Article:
Definitions

from The American Heritage® Dictionary of the English Language, 5th Edition.

  • noun The practice of representing things by means of symbols or of attributing symbolic meanings or significance to objects, events, or relationships.
  • noun A system of symbols or representations.
  • noun A symbolic meaning or representation.
  • noun Revelation or suggestion of intangible conditions or truths by artistic invention.
  • noun The movement, theory, or practice of the late 19th-century Symbolists.

from The Century Dictionary.

  • noun The investing of things with a symbolic meaning or character; the use of symbols.
  • noun Symbolic character.
  • noun An exposition or comparison of symbols or creeds.
  • noun [capitalized] The theories and practice of the Symbolist School. See Symbolist, n., 2.
  • noun An abnormal mental state in which every occurrence is interpreted as a symbol of the subject's own sensations and thoughts.

from the GNU version of the Collaborative International Dictionary of English.

  • noun The act of symbolizing, or the state of being symbolized.
  • noun A system of symbols or representations.
  • noun obsolete, obsolete The practice of using symbols, or the system of notation developed thereby.
  • noun obsolete A combining together of parts or ingredients.
  • noun (Theol.) The science of creeds; symbolics.

from Wiktionary, Creative Commons Attribution/Share-Alike License.

  • noun Representation of a concept through symbols or underlying meanings of objects or qualities.
  • noun obsolete A combining together of parts or ingredients.

from WordNet 3.0 Copyright 2006 by Princeton University. All rights reserved.

  • noun a system of symbols and symbolic representations
  • noun the practice of investing things with symbolic meaning
  • noun an artistic movement in the late 19th century that tried to express abstract or mystical ideas through the symbolic use of images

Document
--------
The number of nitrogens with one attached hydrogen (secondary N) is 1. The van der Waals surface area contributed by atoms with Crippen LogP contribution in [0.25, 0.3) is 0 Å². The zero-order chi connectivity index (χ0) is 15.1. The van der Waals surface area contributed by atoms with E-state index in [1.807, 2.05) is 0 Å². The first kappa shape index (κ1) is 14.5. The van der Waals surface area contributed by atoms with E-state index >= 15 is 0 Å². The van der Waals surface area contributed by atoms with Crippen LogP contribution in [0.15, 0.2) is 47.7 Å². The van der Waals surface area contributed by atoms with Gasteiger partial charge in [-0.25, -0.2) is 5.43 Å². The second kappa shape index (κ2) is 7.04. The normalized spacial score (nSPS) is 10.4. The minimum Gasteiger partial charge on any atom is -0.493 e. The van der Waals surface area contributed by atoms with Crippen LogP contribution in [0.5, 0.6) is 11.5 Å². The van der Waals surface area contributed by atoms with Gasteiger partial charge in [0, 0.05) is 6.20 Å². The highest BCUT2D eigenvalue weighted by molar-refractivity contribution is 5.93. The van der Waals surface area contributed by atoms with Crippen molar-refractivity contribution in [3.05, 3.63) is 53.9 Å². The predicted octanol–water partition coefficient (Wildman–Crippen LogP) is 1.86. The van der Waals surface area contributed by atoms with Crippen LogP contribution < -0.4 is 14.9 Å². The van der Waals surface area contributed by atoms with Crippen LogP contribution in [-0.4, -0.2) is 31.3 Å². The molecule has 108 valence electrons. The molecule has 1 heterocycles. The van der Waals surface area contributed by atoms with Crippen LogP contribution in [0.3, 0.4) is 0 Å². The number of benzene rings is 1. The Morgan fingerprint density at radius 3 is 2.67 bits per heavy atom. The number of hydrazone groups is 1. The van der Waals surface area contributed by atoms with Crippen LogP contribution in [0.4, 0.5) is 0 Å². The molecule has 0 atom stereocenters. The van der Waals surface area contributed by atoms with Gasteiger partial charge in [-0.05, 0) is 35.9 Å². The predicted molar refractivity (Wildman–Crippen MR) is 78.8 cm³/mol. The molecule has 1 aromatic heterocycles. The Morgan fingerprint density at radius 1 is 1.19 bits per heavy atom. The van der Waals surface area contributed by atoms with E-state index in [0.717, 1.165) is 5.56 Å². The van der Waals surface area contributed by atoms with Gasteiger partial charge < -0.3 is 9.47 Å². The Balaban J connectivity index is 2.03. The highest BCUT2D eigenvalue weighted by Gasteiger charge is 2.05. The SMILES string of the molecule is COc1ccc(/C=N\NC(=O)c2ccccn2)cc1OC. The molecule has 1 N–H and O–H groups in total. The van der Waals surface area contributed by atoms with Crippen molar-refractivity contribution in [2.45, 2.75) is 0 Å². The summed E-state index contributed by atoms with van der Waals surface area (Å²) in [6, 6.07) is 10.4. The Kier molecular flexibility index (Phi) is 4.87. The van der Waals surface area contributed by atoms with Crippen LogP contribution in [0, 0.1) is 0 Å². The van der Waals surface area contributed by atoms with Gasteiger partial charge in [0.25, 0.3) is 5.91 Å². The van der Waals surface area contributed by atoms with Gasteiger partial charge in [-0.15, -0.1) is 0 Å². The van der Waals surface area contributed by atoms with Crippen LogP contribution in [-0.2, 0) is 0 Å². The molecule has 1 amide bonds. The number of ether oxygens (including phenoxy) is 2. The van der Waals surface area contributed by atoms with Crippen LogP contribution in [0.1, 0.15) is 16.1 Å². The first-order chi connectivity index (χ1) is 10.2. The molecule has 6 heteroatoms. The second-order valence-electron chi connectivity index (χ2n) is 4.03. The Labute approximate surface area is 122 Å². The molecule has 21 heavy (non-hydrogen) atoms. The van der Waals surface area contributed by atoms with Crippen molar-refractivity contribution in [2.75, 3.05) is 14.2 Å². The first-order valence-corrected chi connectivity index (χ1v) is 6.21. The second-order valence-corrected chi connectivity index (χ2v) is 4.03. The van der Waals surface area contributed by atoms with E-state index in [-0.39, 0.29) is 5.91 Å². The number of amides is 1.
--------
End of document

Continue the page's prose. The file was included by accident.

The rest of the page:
Etymologies

from Wiktionary, Creative Commons Attribution/Share-Alike License

Coined between 1645 and 1655 from symbol and -ism.

Examples

  • But we now arrive at a higher division of masonic symbolism, which, passing beyond these tangible symbols, brings us to those which are of a more abstruse nature, and which, as being developed in a ceremonial form, controlled and directed by the ritual of the order, may be designated as the _ritualistic symbolism_ of Freemasonry.

    The Symbolism of Freemasonry

  • The name symbolism is also entirely French, referring to Mlle.

    MARKETING AESTHETICS

  • The name symbolism is also entirely French, referring to Mlle.

    MARKETING AESTHETICS

  • The name symbolism is also entirely French, referring to Mlle.

    MARKETING AESTHETICS

  • Still, the term symbolism did not catch on in Germany as a name for any specific poetic group, though Hofmannsthal, e.g., in “Das Gespräch über Gedichte” (1903), pro - claimed the symbol the one element necessary in po - etry.

    Dictionary of the History of Ideas

  • However, ornamental and architectural forms frequently do convey a meaning, which we term symbolism in art.

    Scientific American Supplement, No. 598, June 18, 1887

  • In these remarks translated from Portuguese, the Brazilian leader referred to what she described as the symbolism of the first meeting between Brazil's first female president, and the first African-American president of the United States.

    Obama in Brazil, But Libyan Concerns at Forefront

  • In these remarks translated from Portuguese, the Brazilian leader referred to what she described as the symbolism of the first meeting between Brazil's first female president, and the first African-American president of the United States.

    Obama in Brazil, But Libyan Concerns at Forefront

  • In these remarks translated from Portuguese, the Brazilian leader referred to what she described as the symbolism of the first meeting between Brazil's first female president, and the first African-American president of the United States.

    Obama in Brazil, But Libyan Concerns at Forefront

  • Bradford: Eric and I have argued that the symbolism is the consequence of assignment.

    Bits and Pieces of an RNA World

Comments

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  • It said that all people who are happy have God within them. And that happiness could be found in a grain of sand from the desert, as the alchemist had said. Because a grain of sand is a moment of creation and the universe has taken millions of years to create it.

    -The Alchemist, Paulo Coelho

    July 27, 2009